When describing her own Christian faith, Rosalind Picard, a Professor at the MIT Media Lab, said that ‘I know some people will assume I have lost my marbles…I also know that if they move beyond such superficial characterisations and ask hard questions, the ones about real meaning and purpose, that they will see more of what I see.’ That is how I feel in trying to describe my own faith. I’ve already given some hints about what I believe in previous blogs, but I thought it would be good to spell it out a bit more.
How can a scientist be a Christian? W.K. Clifford, a mathematician and philosopher at University College London in the nineteenth century, said that ‘it is wrong always, everywhere, and for everyone, to believe anything on insufficient evidence’. I agree with Clifford, although Continue reading →
I’ve been getting some useful feedback on these posts, and I would particularly appreciate your input on this one. It’s an illustration that I’ve been using in a number of talks recently.
This is a cartoon of the molecular structure of DNA. Obviously no one has ever seen it – it’s too small even for the most powerful of microscopes. It was discovered by James Watson and Francis Crick (and several others) using x-ray crystallography in crystals of DNA. After their famous Nature paper was published, the science of molecular biology flourished and Watson and Crick’s model for the structure of DNA was tested in many ways. Now we have so much evidence for the double helical structure of DNA that no biologist would doubt it.
The structure of DNA hasn’t been ‘proved’. You can only prove things using maths. Science is about disproving things – narrowing down the options and getting nearer the truth. So in a way we believe that DNA is a double helix by faith – faith that is well founded on the ‘laws’ of physics, and lots and lots and lots of reliable evidence. I’d be fairly confident to stake my life on it (though I can’t imagine why I’d need to…)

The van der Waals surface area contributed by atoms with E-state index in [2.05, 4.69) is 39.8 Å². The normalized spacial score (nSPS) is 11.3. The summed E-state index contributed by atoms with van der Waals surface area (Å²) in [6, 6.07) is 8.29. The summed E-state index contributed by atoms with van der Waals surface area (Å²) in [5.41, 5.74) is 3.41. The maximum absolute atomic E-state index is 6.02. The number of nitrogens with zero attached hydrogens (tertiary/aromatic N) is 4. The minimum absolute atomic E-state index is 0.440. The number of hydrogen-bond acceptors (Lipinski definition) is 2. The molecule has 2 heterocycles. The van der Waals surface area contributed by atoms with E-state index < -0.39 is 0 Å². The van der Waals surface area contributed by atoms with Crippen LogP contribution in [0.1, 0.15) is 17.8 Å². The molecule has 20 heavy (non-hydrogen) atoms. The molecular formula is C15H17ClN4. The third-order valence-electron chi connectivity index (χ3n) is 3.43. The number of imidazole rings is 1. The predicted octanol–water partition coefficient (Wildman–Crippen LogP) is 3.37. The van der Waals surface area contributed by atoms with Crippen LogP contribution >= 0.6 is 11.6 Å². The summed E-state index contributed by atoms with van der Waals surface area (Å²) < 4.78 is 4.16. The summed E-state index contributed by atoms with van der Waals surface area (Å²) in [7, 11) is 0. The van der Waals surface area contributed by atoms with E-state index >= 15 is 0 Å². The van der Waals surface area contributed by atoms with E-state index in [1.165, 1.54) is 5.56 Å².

What does that have to do with Christianity? This is something that I do stake my life on, so I’d better be sure it’s worth believing. Like science, none of the interesting questions in life – ‘Is that a great painting?’ ‘Does that person love me?’ ‘Is there a God?’ – can be solved mathematically. But I think there’s plenty of evidence to back up the claims of Christianity in history, archaeology, answers to prayer, the study of the Bible, and so the list goes on. For me the most important evidence is the way in which God changes lives. When someone you know well becomes a Christian you have the opportunity to see whether Jesus’ claims are true – first hand. I’ve seen it happen over and over again. That’s the reason why I’m a Christian, and why I think science and Christianity have something in common.